The Words That Built America – The Amendments (HBO Documentary Films)
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The Words That Built America – The Amendments (HBO Documentary Films)

October 28, 2019


♪ (“AMERICA THE BEAUTIFUL”
INSTRUMENTAL PLAYING) ♪ NARRATOR:Since 1795,the United States Constitution
has been amended 17 more times.
The Eleventh Amendment gives
states immunity from lawsuits from out-of-state citizens
and foreigners. The Twelfth Amendment revised the presidential election
procedures. The Thirteenth Amendment
abolished slavery and involuntary servitude. The Fourteenth Amendment defines
what it means to be a U.S. citizen,
and ensures each citizen the right to due process and the equal protection
of the law. The Fifteenth Amendment
gave all men the right to vote, regardless of their race
or color, or whether they had been slaves. The Sixteenth Amendment
gave the federal government the power to collect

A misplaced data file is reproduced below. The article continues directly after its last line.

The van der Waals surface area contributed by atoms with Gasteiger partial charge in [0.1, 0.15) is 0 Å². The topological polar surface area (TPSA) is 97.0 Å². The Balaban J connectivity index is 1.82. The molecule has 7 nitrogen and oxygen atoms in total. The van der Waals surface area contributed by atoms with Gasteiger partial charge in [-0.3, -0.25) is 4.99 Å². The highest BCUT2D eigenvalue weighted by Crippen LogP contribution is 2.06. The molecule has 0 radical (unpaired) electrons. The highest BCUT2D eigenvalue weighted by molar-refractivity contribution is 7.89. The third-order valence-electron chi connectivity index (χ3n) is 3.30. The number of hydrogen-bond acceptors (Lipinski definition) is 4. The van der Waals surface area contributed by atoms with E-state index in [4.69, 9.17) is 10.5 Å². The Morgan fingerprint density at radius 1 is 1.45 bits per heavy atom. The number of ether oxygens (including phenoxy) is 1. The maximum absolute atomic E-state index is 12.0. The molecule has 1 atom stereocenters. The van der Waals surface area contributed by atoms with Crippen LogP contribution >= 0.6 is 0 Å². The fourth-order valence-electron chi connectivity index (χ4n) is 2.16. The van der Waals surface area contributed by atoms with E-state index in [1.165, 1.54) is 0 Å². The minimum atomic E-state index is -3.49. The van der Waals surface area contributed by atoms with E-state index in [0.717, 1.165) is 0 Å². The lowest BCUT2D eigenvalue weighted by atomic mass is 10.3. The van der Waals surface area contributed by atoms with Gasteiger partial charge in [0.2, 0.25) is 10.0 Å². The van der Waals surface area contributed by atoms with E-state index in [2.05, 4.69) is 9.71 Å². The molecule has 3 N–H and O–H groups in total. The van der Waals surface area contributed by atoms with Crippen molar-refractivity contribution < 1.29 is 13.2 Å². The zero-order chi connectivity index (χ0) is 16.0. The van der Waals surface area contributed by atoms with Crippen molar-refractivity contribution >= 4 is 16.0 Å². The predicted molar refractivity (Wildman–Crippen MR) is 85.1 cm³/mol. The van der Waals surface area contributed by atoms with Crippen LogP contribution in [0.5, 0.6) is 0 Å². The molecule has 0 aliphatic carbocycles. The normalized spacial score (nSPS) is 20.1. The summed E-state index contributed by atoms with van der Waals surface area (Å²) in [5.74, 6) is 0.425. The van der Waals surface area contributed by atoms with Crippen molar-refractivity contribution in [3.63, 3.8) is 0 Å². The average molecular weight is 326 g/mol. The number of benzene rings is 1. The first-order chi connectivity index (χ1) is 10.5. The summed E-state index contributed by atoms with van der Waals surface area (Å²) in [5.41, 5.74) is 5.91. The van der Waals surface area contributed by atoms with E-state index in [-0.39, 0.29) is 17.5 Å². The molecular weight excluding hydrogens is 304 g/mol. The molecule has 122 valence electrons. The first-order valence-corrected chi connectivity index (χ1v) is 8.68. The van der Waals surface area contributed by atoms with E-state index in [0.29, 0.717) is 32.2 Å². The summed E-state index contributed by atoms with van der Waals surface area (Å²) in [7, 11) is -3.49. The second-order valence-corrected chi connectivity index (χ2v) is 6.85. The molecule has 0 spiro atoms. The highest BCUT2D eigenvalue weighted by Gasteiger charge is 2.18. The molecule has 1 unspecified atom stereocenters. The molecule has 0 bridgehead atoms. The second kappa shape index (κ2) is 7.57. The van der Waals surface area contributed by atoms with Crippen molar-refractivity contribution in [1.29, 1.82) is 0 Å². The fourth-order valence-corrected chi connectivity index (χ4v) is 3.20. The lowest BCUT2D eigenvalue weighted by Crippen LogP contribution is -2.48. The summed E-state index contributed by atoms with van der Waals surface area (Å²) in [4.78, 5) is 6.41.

income tax. The Seventeenth Amendment
established the direct election of United States senators
by popular vote. The Eighteenth Amendment
made it illegal to make or sell alcohol. The Nineteenth Amendment gave
women the right to vote. The Twentieth Amendment changed
the date on the terms of office for president, vice president,
and Congress. The Twenty-first Amendment
repealed prohibition, making it legal
to sell alcohol again. The Twenty-second Amendment
limited the number of times that a person can be
elected president. Now a president can only serve
two terms or ten years. The Twenty-third Amendment
granted the District of Columbia electors in
the Electoral College, giving the citizens
of Washington D.C. permission to vote
for the president, even though they are not
officially a state. The Twenty-fourth Amendment
said that people don’t have to pay a tax in order to vote. The Twenty-fifth Amendment
addresses succession to the presidency. If something should happen
to the president, the vice president
is first in line. The Twenty-sixth Amendment set
the national voting age at 18. The Twenty-seventh Amendment
delays congressional salary changes
until the beginning of the next session of Congress.

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